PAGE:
The nominations for the 83rd Academy Awards were just announced this week and I’m sure there will be endless debate about who didn’t deserve to get nominated and who was unfairly snubbed. For my money, one of the most unfair snubs in the history of the Oscars was for someone who would have been an absolute shoo-in to win the “Best Actress” award if it wasn’t for a technicality. Before you read this column, I think a fun experiment would be to go back and look at the list of “Best Actress” winners at the Academy Awards during the last twenty years. If I were to ask which one of those Oscar-winning performances was the most obscure and least memorable, I’m willing to wager that many of you would choose Jessica Lange’s win for Blue Sky in 1994. Now, that’s not to say that Jessica Lange didn’t give a good performance in that film, but sixteen years later, does anyone remember anything about Blue Sky?! It’s safe to say that the “Best Actress” field was rather weak in 1994, which is why Linda Fiorentino should have walked away with the award for her acclaimed performance in The Last Seduction. However, this snub cannot really be blamed on the Academy, but rather on the boneheaded distributors who wouldn’t pick up this highly underrated film. After failing to secure a theatrical release, The Last Seduction wound up going straight-to-cable and airing on HBO. However, those who actually watched it started raving about the film and Linda Fiorentino’s performance, and the buzz was strong enough that October Films finally picked it up for distribution and released it theatrically. Fiorentino either won or was nominated for virtually every other acting award that year, but because The Last Seduction played on cable before it played in theatres, it was disqualified from being eligible for any Academy Awards and didn’t get the mainstream accolades it so richly deserved.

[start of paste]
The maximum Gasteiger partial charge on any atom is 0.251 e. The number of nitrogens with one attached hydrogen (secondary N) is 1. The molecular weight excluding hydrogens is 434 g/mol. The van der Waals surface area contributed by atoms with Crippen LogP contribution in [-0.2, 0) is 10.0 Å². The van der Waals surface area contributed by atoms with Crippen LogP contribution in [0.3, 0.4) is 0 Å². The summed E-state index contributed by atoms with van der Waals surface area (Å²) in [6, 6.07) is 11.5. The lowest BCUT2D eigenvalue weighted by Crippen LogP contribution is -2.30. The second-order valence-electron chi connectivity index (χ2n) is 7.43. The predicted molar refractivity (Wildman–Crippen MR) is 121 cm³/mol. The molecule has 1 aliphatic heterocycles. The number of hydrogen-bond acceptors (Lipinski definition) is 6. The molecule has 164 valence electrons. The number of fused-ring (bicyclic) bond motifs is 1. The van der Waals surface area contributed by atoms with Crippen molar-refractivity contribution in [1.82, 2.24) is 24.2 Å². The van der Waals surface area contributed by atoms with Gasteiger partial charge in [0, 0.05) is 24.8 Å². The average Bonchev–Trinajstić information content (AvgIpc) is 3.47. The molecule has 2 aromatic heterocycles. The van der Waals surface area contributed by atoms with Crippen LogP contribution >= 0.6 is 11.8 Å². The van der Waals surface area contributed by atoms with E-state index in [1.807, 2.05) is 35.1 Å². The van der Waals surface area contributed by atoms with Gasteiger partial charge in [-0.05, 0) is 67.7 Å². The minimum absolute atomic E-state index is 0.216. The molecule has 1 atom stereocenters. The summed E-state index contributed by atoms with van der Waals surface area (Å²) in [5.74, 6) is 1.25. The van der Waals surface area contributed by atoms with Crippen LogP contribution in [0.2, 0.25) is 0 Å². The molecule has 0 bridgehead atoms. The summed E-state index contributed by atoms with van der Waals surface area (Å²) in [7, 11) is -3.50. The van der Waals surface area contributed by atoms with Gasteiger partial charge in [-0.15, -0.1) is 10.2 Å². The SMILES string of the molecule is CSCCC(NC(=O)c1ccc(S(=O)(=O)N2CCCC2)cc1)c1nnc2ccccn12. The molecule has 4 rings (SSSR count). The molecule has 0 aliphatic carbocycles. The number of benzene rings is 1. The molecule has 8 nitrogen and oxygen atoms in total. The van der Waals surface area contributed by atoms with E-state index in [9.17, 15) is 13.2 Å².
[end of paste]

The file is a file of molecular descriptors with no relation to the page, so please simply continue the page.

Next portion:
The Last Seduction was directed by John Dahl, who had undergone a similar experience with his previous film, Red Rock West. Despite the presence of such stars as Nicolas Cage and Dennis Hopper, distributors were just not interested in giving the film a theatrical release. Like The Last Seduction, Red Rock West was dumped straight-to-cable, but was eventually picked up for a theatrical run after some very rave reviews. Both of these films were neo-noir stories, modernized versions of the film noir crime dramas of the 1940s. What really put The Last Seduction over the top, however, was the presence of one of the coldest, most delightfully evil femme fatale characters in cinema history. When we did our Shouts From the Back Row podcast about villains, we didn’t really get a chance to talk much about who we considered to be the greatest female screen villains of all time, but I’d definitely put Bridget Gregory from The Last Seduction near the top of the list. At the beginning of the film, Bridget (Linda Fiorentino) is working as a telemarketer while her husband, Clay (Bill Pullman), pulls off a drug deal that nets him $700,000. After the two of them get into an argument that results in Clay slapping her, Bridget makes the spontaneous decision to leave him and take off with the money. She decides to hide out in a small town in upstate New York called Beston, and since Clay desperately needs the money in order to pay off a loan shark, he wants to track her down at all costs. While frequenting a local bar, Bridget draws the attention a young resident named Mike Swale (Peter Berg), who has recently returned to his hometown after a disastrous failed marriage in Buffalo and is desperate for any opportunity that will save him from staying in Beston for the rest of his life. It soon becomes obvious to Bridget that he is the ideal mark for her latest scheme, and despite numerous warnings from his friends, Mike falls completely under her spell.